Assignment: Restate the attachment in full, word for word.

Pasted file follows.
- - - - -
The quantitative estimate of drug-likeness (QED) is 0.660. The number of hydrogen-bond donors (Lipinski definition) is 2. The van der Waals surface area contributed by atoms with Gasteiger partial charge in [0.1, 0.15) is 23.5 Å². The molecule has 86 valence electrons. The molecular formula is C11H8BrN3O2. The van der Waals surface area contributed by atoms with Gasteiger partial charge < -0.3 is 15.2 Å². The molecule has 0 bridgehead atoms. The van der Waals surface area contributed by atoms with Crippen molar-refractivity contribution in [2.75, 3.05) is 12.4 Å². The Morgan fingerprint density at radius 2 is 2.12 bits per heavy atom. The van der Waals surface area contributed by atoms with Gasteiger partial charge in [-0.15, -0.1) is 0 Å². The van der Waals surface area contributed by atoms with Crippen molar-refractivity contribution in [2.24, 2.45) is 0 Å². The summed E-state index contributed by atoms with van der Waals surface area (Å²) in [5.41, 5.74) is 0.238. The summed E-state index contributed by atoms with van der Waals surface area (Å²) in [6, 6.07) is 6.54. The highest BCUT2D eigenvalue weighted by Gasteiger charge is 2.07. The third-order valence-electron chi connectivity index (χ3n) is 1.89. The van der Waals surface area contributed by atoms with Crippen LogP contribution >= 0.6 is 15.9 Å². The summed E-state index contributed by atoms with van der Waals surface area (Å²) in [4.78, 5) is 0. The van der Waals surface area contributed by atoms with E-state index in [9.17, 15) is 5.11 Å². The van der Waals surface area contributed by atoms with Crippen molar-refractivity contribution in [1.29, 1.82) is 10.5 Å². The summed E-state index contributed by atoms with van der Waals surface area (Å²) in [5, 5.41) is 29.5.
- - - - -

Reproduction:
The quantitative estimate of drug-likeness (QED) is 0.660. The number of hydrogen-bond donors (Lipinski definition) is 2. The van der Waals surface area contributed by atoms with Gasteiger partial charge in [0.1, 0.15) is 23.5 Å². The molecule has 86 valence electrons. The molecular formula is C11H8BrN3O2. The van der Waals surface area contributed by atoms with Gasteiger partial charge < -0.3 is 15.2 Å². The molecule has 0 bridgehead atoms. The van der Waals surface area contributed by atoms with Crippen molar-refractivity contribution in [2.75, 3.05) is 12.4 Å². The Morgan fingerprint density at radius 2 is 2.12 bits per heavy atom. The van der Waals surface area contributed by atoms with Gasteiger partial charge in [-0.15, -0.1) is 0 Å². The van der Waals surface area contributed by atoms with Crippen molar-refractivity contribution in [2.24, 2.45) is 0 Å². The summed E-state index contributed by atoms with van der Waals surface area (Å²) in [5.41, 5.74) is 0.238. The summed E-state index contributed by atoms with van der Waals surface area (Å²) in [6, 6.07) is 6.54. The highest BCUT2D eigenvalue weighted by Gasteiger charge is 2.07. The third-order valence-electron chi connectivity index (χ3n) is 1.89. The van der Waals surface area contributed by atoms with Crippen LogP contribution >= 0.6 is 15.9 Å². The summed E-state index contributed by atoms with van der Waals surface area (Å²) in [4.78, 5) is 0. The van der Waals surface area contributed by atoms with E-state index in [9.17, 15) is 5.11 Å². The van der Waals surface area contributed by atoms with Crippen molar-refractivity contribution in [1.29, 1.82) is 10.5 Å². The summed E-state index contributed by atoms with van der Waals surface area (Å²) in [5, 5.41) is 29.5.